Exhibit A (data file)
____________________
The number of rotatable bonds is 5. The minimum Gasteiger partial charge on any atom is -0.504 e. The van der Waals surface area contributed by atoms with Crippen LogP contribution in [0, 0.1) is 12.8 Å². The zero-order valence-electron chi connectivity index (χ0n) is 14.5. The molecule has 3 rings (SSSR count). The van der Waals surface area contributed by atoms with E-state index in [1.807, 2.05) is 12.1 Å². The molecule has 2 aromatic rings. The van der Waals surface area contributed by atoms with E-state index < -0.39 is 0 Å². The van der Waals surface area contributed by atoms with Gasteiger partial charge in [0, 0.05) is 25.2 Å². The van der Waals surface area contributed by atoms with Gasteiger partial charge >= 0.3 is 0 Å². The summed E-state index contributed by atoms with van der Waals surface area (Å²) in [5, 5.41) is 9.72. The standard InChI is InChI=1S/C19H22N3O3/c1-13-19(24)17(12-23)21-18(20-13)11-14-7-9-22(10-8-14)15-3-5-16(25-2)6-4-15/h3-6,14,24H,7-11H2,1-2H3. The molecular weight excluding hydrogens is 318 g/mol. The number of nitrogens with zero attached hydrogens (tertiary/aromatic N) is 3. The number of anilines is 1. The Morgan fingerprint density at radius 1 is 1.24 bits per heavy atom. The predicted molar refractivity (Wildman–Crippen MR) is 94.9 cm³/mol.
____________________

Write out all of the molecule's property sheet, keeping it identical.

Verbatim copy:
The number of rotatable bonds is 5. The minimum Gasteiger partial charge on any atom is -0.504 e. The van der Waals surface area contributed by atoms with Crippen LogP contribution in [0, 0.1) is 12.8 Å². The zero-order valence-electron chi connectivity index (χ0n) is 14.5. The molecule has 3 rings (SSSR count). The van der Waals surface area contributed by atoms with E-state index in [1.807, 2.05) is 12.1 Å². The molecule has 2 aromatic rings. The van der Waals surface area contributed by atoms with E-state index < -0.39 is 0 Å². The van der Waals surface area contributed by atoms with Gasteiger partial charge in [0, 0.05) is 25.2 Å². The van der Waals surface area contributed by atoms with Gasteiger partial charge >= 0.3 is 0 Å². The summed E-state index contributed by atoms with van der Waals surface area (Å²) in [5, 5.41) is 9.72. The standard InChI is InChI=1S/C19H22N3O3/c1-13-19(24)17(12-23)21-18(20-13)11-14-7-9-22(10-8-14)15-3-5-16(25-2)6-4-15/h3-6,14,24H,7-11H2,1-2H3. The molecular weight excluding hydrogens is 318 g/mol. The number of nitrogens with zero attached hydrogens (tertiary/aromatic N) is 3. The number of anilines is 1. The Morgan fingerprint density at radius 1 is 1.24 bits per heavy atom. The predicted molar refractivity (Wildman–Crippen MR) is 94.9 cm³/mol.